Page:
To do this, Amazon has created virtual clinicsopens in new tab/window to help people with common ailments like allergies and hair loss. Not only do these people get easier access to treatment, it also frees up resources so clinicians can invest more time into patients that truly need the extra attention. Sometimes that attention can be the difference between life and death!

Elsevier has also invested heavily to decrease the time clinicians spend diagnosing patients, especially when they don’t have all relevant context on hand. This has been a massive problem for generations, but our solutions are already helping countless people.

Let me tell you about ongoing projects in two of our biggest markets: the US and India.

In October, our US Commercial Health team launched Gravitasopens in new tab/window, a digital token that uses existing datasets in a way that both benefits patients and maintains their privacy. As more datasets are added to Gravitas, clinicians will be able to conduct high-impact studies focused on rare diseases, health equity in underserved communities and more. With tools like these, holistic, preventative healthcare is finally turning into a reality!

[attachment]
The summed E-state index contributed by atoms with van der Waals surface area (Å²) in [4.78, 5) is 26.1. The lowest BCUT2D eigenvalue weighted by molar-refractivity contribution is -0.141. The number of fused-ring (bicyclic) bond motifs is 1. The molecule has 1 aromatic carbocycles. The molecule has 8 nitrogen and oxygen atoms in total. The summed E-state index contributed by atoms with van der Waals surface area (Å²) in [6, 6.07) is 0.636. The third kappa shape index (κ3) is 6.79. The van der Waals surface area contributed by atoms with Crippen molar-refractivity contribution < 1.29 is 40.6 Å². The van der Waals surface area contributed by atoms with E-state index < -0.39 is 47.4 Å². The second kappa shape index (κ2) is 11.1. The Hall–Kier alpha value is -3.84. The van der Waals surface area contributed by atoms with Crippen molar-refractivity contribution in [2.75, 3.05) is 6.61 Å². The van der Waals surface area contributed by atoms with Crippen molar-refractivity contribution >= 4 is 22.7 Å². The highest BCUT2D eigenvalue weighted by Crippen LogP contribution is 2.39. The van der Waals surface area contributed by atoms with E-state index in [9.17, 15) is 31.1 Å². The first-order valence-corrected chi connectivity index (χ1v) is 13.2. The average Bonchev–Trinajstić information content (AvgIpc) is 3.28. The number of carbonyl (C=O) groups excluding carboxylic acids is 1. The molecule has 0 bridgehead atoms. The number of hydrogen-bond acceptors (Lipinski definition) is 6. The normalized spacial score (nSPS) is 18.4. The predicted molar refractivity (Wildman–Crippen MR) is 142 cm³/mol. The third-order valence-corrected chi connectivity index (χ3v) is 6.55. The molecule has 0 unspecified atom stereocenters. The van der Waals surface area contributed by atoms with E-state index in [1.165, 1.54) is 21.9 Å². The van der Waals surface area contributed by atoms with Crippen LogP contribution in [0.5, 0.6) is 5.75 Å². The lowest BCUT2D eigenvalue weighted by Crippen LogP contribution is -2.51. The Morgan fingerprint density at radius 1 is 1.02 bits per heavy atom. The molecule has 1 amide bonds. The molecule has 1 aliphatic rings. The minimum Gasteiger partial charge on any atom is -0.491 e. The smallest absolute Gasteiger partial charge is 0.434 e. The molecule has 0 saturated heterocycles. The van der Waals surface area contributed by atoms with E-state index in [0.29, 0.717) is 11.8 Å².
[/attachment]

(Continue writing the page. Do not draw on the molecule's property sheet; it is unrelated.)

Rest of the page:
Assistive AI slide

I am also proud of the life-changing work being done in India, which is in the middle of an unprecedented healthcare crisis. How can you hope to get treatment when the current patient to physician ratio is eleven thousand to one?

Our answer to this question is a mobile, AI-based application that trained workers can use to pre-screen patients and alert them if they need to visit a doctor. The app also collects health data, ensuring doctors have all relevant information to make an accurate diagnosis. This past summer, the Indian government gave us the green light to expand this project across the country, so I’m excited to see what developments the new year brings!